Just like Burke’s relating to both the “continuous interaction between agent and scene and … the conflicting impulses within the agent” (Rueckert 44), Blumenberg’s ideas apply to both the role concept inward, “defining a role for oneself” (“Approach” 442), and outward, “the congruence … between one’s role consciousness and the role expectations that others have of one” (442).

As well as for Burke, for Blumenberg, too, it follows from that situation, that humans are in need of a medium to come up against the “originally lethal” reality (“Approach” 440). Burke writes about the Perseus myth to illustrate this idea: “Perseus who could not face the serpent-headed monster without being turned to stone, but was immune to this danger if he observed it by reflection in a mirror” (Philosophy 53). Blumenberg considers “the human relation to reality [as] indirect, circumstantial, delayed, selective” (“Approach” 439). As both Blumenberg and Burke primarily relate to language, speech (and thus style) “is this mirror” (Philosophy 53); “the human relation to reality is … above all ‘metaphorical’” (“Approach” 439).

In my remarks on Burke’s example of an alcohol addict, I have already shown that both Blumenberg’s and Burke’s idea of “act” is of broader range than that of the popular understanding, which is limited to physical action. Not only is the rhetorical act of the same value as the physical act; it even outranks the physical act. This is implied by Burke’s identifying “the taking of the alcohol” as “the attainment, in a simplified, restricted idiom, of the effects got in a more complex idiom through the writing of the squibs” (Philosophy 104); and it is implied by Blumenberg, too, saying “that without this capacity to use substitutes for actions not much would be left of mankind [sic]” (“Approach” 440). In their conception of the “act,” they even share the same distinction between acting and moving. Holocher writes of Burke’s distinction that moving belongs to the animal aspects within humans; that is to say, “to move” is motivated by the baser human instincts and needs. Man/woman’s reaction to these stimuli is “to move,” whereas “to act” implies judging and reflecting on the situations (Holocher 109). Blumenberg frames it like this: “Action shrinks to reaction the more direct is the path from theory to practice that is sought” (“Approach” 446).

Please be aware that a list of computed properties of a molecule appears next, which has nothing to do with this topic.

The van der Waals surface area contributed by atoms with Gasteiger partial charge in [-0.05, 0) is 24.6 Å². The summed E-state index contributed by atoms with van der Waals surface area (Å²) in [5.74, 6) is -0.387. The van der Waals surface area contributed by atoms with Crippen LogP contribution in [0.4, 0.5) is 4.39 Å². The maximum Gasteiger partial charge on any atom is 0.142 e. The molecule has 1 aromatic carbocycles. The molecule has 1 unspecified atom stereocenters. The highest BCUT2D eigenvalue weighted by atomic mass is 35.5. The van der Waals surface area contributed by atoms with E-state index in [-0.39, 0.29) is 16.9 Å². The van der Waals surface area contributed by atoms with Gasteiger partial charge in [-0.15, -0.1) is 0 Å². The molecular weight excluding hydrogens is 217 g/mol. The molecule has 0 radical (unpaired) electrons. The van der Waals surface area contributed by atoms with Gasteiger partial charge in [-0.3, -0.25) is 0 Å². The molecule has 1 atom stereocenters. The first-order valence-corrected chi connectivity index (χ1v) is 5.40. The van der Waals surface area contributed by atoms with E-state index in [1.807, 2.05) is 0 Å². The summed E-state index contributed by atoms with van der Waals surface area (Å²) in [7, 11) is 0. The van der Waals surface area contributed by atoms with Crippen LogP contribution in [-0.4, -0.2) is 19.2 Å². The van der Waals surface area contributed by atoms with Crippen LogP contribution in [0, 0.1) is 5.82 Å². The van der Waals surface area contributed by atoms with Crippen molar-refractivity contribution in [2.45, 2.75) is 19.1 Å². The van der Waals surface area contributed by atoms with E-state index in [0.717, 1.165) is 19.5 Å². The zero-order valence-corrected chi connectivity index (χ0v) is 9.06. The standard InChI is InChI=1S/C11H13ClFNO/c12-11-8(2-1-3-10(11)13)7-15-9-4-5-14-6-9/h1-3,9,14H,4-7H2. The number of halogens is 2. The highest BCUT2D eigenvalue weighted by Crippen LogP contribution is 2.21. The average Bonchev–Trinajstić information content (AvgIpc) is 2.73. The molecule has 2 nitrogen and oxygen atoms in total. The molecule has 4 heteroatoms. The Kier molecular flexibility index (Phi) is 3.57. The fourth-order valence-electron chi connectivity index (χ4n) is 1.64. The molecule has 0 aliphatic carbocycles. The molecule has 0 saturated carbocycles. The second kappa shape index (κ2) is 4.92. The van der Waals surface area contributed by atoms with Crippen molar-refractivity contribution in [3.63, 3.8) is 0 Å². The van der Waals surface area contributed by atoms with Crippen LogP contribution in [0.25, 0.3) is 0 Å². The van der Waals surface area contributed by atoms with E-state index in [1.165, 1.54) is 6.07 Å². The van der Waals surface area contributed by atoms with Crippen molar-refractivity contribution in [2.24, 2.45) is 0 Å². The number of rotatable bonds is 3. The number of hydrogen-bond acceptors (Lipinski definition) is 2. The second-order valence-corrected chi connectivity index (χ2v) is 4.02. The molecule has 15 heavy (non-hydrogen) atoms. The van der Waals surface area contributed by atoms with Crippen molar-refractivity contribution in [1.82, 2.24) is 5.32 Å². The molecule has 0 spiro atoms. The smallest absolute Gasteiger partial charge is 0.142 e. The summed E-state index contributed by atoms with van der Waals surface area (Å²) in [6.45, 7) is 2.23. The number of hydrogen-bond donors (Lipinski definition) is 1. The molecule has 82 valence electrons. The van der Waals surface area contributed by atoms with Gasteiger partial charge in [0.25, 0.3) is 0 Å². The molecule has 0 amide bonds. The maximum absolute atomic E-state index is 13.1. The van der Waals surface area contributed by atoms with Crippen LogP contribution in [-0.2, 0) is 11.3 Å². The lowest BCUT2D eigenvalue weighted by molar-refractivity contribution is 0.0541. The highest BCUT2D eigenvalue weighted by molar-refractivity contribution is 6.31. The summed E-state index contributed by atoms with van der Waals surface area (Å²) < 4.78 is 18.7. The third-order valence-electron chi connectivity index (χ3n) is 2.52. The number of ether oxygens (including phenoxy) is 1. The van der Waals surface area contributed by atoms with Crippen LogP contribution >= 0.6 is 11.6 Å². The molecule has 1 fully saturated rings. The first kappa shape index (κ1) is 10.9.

As well as Burke, Blumenberg employs the term “symbol” to label the result of the rhetorical act. Albeit a different terminology, they also share the same idea concerning the accomplishment of the symbols. Burke’s term for it is “stylization,” which means to prefer certain aspects of one thing to the others, and thus accept certain aspects and deny others. Blumenberg rather employs the term “rhetoric.” However, his understanding is in accord with Burke’s: “The problem of conduct is to assign to one of these elements authority over the others“ (“Approach” 432). Additionally, neither for Burke nor for Blumenberg is stylization an option, but rather a necessity. To Burke “stylization is inevitable” (Philosophy 110). “Für Hans Blumenberg ist Rhetorik das Medium des Überlebens“ (“To Hans Blumenberg rhetoric is the medium of survival”; 90), Norbert Bolz, a German philosopher, writes in his essay “Das Gesicht der Welt. Hans Blumenbergs Aufhebung der Philosophie in Rhetorik.”

As far as the symbols themselves are concerned, the correspondences are especially striking when Blumenberg and Burke do not only share the conception of them, but even the terms employed. Based on the anthropological assumption that persons depend on tools to ease reality, and assuming that these tools are the symbols they create, Blumenberg centralizes the animal symbolicum. Burke’s key concept is that of the “symbol-using animal,” which he defines in Language as Symbolic Action (16).

Let me dwell on Burke’s definition of “man,” or the human, to show how its items coincide with Blumenberg’s ideas. Burke writes: